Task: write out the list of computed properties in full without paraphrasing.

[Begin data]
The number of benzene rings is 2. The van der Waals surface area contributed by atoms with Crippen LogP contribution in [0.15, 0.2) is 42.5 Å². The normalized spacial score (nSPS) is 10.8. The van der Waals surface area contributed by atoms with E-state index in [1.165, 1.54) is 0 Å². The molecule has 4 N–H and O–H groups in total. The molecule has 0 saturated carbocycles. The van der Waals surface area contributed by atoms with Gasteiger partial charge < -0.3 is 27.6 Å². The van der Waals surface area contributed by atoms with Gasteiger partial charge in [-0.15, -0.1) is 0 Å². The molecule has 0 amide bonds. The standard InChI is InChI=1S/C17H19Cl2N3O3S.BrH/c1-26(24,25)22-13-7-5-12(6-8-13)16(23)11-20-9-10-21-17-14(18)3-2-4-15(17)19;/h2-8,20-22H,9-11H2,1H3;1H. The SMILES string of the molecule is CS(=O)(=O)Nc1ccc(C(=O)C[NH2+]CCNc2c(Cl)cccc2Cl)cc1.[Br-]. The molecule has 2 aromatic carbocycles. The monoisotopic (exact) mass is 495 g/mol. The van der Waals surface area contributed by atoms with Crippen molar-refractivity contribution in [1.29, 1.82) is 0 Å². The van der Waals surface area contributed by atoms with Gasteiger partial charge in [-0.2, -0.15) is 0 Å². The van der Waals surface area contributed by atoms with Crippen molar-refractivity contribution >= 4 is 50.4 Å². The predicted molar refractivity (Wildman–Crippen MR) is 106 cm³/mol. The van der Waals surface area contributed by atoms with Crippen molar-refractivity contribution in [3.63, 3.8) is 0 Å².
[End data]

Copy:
The number of benzene rings is 2. The van der Waals surface area contributed by atoms with Crippen LogP contribution in [0.15, 0.2) is 42.5 Å². The normalized spacial score (nSPS) is 10.8. The van der Waals surface area contributed by atoms with E-state index in [1.165, 1.54) is 0 Å². The molecule has 4 N–H and O–H groups in total. The molecule has 0 saturated carbocycles. The van der Waals surface area contributed by atoms with Gasteiger partial charge < -0.3 is 27.6 Å². The van der Waals surface area contributed by atoms with Gasteiger partial charge in [-0.15, -0.1) is 0 Å². The molecule has 0 amide bonds. The standard InChI is InChI=1S/C17H19Cl2N3O3S.BrH/c1-26(24,25)22-13-7-5-12(6-8-13)16(23)11-20-9-10-21-17-14(18)3-2-4-15(17)19;/h2-8,20-22H,9-11H2,1H3;1H. The SMILES string of the molecule is CS(=O)(=O)Nc1ccc(C(=O)C[NH2+]CCNc2c(Cl)cccc2Cl)cc1.[Br-]. The molecule has 2 aromatic carbocycles. The monoisotopic (exact) mass is 495 g/mol. The van der Waals surface area contributed by atoms with Crippen molar-refractivity contribution in [1.29, 1.82) is 0 Å². The van der Waals surface area contributed by atoms with Gasteiger partial charge in [-0.2, -0.15) is 0 Å². The van der Waals surface area contributed by atoms with Crippen molar-refractivity contribution >= 4 is 50.4 Å². The predicted molar refractivity (Wildman–Crippen MR) is 106 cm³/mol. The van der Waals surface area contributed by atoms with Crippen molar-refractivity contribution in [3.63, 3.8) is 0 Å².